Another tool which I have used with practitioners who support children & families where English is an additional language is a really useful document & can be found here: well as providing a framework for practitioners to use to build up an account of how the child uses their home language and/or English, this document also offers extremely useful strategies, ideas & approaches to support children in developing their communication skills. Where practitioners have used this, they have been able to build up a more focused understanding of difficulties which may be based on a communication need or difficulties which may be based on the acquisition of English as a language.

  1. Use high quality targeted support to help struggling children

This recommendation follows on from the previous by discussing in more depth, the type & value of targeted interventions for children who are not yet meeting developmentally related expectations.
The guidance suggests:
‘It can be helpful to think about targeted support through a tiered model of ‘waves’ whereby
high quality initial teaching is supplemented by small group support and subsequently individualised support as necessary.’ page 22
Key elements to ensure that any intervention is successful include ensuring that practitioners are supported effectively by investing in specific training to ensure confidence of the delivery of the intervention, implementing a little & often process so children have regular opportunities to learn & rehearse key skills & also to use an intervention which has shown to improve outcomes (a level of credibility based on research).
‘It is also important that explicit connections are made between targeted interventions and
everyday activities or teaching.’ page 23
In my experience, where children have the opportunity to use their new knowledge & skills developed through the targeted work, learning is more sustained, new ideas are more deeply secured & attitudes to learning are fostered. For example, programmes developed by ‘I can’ (Early Talk Boost for example) provide practitioners with a range of play based structured activities which children participate in in small groups. Also integral to this programme, are links which can then be included in whole class activities; including adult led activities & more child initiated opportunities. 
‘After Early Talk Boost, children make statistically significant progress in their early language. On average they make 6 months progress after a nine week intervention helping them to catch up with other children their age. This is twice the amount of progress of children not having the intervention.’  ‘I Can’ evaluation
The guidance also highlights the resource developed by the EEF. Their ‘Promising Programmes List and the Evidence 4 Impact database’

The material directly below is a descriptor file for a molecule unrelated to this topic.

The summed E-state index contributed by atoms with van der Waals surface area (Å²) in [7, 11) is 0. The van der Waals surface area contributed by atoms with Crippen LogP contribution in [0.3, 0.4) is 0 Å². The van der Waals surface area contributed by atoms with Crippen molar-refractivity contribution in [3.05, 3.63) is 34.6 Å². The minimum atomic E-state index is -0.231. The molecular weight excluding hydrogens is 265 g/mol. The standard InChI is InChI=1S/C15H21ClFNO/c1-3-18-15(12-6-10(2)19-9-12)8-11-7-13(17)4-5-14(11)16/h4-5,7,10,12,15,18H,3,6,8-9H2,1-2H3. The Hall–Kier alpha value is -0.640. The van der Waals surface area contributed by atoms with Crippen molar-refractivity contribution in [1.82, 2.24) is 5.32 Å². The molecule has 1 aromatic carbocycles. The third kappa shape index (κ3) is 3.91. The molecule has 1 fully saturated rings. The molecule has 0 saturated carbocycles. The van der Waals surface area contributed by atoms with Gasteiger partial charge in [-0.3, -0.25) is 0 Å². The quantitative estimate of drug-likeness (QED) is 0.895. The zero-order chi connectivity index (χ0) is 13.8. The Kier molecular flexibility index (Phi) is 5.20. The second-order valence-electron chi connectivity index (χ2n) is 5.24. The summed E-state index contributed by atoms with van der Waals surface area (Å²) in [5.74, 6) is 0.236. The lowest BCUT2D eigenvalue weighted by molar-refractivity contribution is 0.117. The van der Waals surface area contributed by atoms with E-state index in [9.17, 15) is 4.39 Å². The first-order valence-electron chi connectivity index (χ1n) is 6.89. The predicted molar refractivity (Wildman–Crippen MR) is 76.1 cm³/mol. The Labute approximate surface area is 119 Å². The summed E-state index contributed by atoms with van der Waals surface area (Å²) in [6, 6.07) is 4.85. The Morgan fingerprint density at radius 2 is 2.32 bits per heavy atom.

provide guidance on the existing evidence for different programmes. This list will continue to grow as more interventions are researched & evaluated. One of the interventions included in this database is the Nuffield Early Language Intervention (NELI). 
The Nuffield Early Language Intervention (NELI) is designed to improve listening, narrative and vocabulary skills. Three to five weekly sessions are delivered to small groups of children with relatively poor spoken language skills. The 30-week programme starts in the final term of nursery and continues in reception year
Finally…..the guidance concludes with exploring the importance of developing a robust, structured improvement plan to ensure success. 
‘Inevitably, change takes time, and we recommend taking at least two terms to plan, develop,
and pilot strategies on a small scale before rolling out new practices across the setting.
Gather support for change across the setting and set aside regular time throughout the year
to focus on this project and review progress.’ page 24

Education Endowment Foundation (2018) Preparing for Literacy: Improving Communication, Language and Literacy in the Early Years’, London: Education Endowment Foundation.’
‘Why Closing the Word Gap Matters: Oxford Language Report’ by Oxford University Press (2018)
‘Simple View of Reading’ as developed by Savage, R., Burgos, G., Wood, E., & Piquette, N. (2015)
Scarborough, H. S. (2001). Connecting early language and literacy to later reading (dis)abilities: Evidence, theory, and practice. In S. Neuman & D. Dickinson (Eds.), Handbook for research in early literacy (pp. 97–110). New York, NY: Guilford Press
Development Matters in the EYFS (2012) The British Association for Early Education
Language & Literacy in the Foundation Stage (2000) CCEA Northern Ireland Curriculum
Mark Making Matters (2008) The National Strategies
Intervention for a child with persisting speech and literacy difficulties: A psycholinguistic approach: Advances in Speech–Language Pathology Stackhouse & Wells (2006)
Barnett, W. S., Jung, K., Yarosz, D. J., Thomas, J., Hornbeck, A., Stechuk, R., & Burns, S. (2008)

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The author

Jayne is a committed shoe lover and School Effectiveness Advisor for Lincoln Anglican Academy Trust. She loves discussing all things Early Years with anyone who will give her the opportunity and prides herself in looking after the adults in the hope that they can also look after the children. Achieve your potential! Winner of ‘Literacy / Numeracy Blog of the Year’ at the 2019 Nexus Education Awards.